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  • Bar-le-Duc has tribunals of first instance and of commerce, a board of trade arbitrators, a lycee, a training-college for girls, a chamber of commerce, a branch of the Bank of France and an art museum.

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  • If three arbitrators were appointed, a majority could decide; in case of two being appointed and not agreeing, the praetor would compel them to.

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  • Under the law prior to the act of 1889 (a) an agreement to refer disputes generally, without naming the arbitrators, was always irrevocable, and an action lay for the breach of it, although the court could not compel either of the parties to proceed under it; (b) an agreement to refer to a particular arbitrator was revocable, and if one of the parties revoked that particular arbitrator's authority he could not be compelled to submit to it; (c) when, however, the parties had got their tribunal fixed, and were proceeding to carry out the agreement to refer, the act 9 and io Will.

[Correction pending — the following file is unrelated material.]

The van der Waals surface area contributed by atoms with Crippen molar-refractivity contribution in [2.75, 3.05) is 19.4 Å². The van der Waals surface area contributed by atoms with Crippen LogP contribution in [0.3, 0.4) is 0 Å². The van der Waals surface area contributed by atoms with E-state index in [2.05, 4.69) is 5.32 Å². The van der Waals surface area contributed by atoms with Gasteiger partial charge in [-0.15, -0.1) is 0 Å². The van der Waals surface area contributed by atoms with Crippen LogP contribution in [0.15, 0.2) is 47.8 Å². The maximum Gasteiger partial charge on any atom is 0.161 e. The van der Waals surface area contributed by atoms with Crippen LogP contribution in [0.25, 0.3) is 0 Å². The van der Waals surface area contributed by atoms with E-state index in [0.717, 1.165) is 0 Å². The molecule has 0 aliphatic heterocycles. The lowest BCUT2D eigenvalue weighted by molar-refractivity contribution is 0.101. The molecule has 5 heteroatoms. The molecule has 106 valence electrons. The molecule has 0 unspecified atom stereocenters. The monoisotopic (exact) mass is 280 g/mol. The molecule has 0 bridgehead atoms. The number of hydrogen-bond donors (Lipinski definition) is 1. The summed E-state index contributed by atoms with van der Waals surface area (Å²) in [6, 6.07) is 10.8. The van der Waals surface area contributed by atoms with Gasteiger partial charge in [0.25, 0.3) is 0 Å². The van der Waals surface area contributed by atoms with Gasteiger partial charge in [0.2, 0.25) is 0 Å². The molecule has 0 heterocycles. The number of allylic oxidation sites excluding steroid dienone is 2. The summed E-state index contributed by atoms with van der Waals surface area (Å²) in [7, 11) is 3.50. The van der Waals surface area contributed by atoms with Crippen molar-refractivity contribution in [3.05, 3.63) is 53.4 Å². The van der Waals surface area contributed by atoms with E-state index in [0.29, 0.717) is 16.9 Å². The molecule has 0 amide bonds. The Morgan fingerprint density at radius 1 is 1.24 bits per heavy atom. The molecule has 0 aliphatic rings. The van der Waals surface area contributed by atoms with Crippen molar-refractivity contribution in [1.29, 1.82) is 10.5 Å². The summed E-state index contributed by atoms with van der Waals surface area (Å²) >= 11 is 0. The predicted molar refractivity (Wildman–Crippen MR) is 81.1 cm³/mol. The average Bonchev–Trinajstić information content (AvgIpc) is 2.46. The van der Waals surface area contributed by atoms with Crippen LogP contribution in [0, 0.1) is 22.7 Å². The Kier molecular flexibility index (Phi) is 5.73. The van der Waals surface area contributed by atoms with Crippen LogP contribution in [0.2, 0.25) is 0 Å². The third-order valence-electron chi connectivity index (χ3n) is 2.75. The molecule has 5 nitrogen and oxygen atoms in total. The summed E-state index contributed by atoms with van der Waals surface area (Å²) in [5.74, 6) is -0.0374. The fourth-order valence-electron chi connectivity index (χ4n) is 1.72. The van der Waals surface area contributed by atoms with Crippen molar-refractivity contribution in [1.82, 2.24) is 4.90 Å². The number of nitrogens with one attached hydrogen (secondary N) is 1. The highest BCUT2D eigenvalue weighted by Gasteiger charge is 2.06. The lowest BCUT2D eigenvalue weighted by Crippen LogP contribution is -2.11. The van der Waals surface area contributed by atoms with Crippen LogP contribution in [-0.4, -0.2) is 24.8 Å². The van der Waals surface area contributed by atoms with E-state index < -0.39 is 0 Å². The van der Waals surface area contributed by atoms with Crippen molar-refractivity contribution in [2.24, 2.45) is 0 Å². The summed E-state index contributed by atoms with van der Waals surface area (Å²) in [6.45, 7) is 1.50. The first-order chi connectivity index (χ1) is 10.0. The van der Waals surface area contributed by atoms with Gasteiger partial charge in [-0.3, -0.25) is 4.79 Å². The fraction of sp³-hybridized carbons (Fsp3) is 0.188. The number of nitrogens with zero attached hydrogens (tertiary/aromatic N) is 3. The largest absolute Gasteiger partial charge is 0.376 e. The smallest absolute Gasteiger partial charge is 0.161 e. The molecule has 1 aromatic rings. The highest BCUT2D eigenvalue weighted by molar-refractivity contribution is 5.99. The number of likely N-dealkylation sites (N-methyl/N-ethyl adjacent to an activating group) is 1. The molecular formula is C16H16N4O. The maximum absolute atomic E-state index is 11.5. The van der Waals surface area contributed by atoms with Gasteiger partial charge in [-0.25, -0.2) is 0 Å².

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  • c. 15 provided that the submission might be made a rule of court, a provision which gave the court power to assist the parties in the trial of the case, and to enforce the award of the arbitrators; (d) the statute 3 and 4 Will.

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  • Section 5 provides that where a reference is to be to a single arbitrator, and all the parties do not concur in appointing one, or an appointed arbitrator refuses to act or becomes incapable of acting, or where the parties or two arbitrators fail, when necessary, to appoint an umpire or third arbitrator, or such umpire or arbitrator when appointed refuses to act, or becomes incapable of acting, and the default is not rectified after seven clear days' notice, the court may supply the vacancy.